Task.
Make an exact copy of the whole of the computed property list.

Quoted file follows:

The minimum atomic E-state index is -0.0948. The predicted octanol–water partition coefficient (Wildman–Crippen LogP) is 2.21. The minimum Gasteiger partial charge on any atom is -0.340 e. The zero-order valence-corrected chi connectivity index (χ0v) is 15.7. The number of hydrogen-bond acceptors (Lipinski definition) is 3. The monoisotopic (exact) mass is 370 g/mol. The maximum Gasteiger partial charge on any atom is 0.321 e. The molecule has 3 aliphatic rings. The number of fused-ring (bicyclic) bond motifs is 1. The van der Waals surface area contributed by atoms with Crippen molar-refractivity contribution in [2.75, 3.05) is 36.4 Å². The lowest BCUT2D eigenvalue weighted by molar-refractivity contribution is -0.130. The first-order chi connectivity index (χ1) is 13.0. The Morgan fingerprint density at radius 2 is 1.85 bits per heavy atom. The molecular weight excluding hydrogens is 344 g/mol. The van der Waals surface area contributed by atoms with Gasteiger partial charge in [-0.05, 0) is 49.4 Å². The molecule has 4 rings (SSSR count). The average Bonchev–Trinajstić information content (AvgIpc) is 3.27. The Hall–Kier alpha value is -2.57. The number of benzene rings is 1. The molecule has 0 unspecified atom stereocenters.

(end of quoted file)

The minimum atomic E-state index is -0.0948. The predicted octanol–water partition coefficient (Wildman–Crippen LogP) is 2.21. The minimum Gasteiger partial charge on any atom is -0.340 e. The zero-order valence-corrected chi connectivity index (χ0v) is 15.7. The number of hydrogen-bond acceptors (Lipinski definition) is 3. The monoisotopic (exact) mass is 370 g/mol. The maximum Gasteiger partial charge on any atom is 0.321 e. The molecule has 3 aliphatic rings. The number of fused-ring (bicyclic) bond motifs is 1. The van der Waals surface area contributed by atoms with Crippen molar-refractivity contribution in [2.75, 3.05) is 36.4 Å². The lowest BCUT2D eigenvalue weighted by molar-refractivity contribution is -0.130. The first-order chi connectivity index (χ1) is 13.0. The Morgan fingerprint density at radius 2 is 1.85 bits per heavy atom. The molecular weight excluding hydrogens is 344 g/mol. The van der Waals surface area contributed by atoms with Gasteiger partial charge in [-0.05, 0) is 49.4 Å². The molecule has 4 rings (SSSR count). The average Bonchev–Trinajstić information content (AvgIpc) is 3.27. The Hall–Kier alpha value is -2.57. The number of benzene rings is 1. The molecule has 0 unspecified atom stereocenters.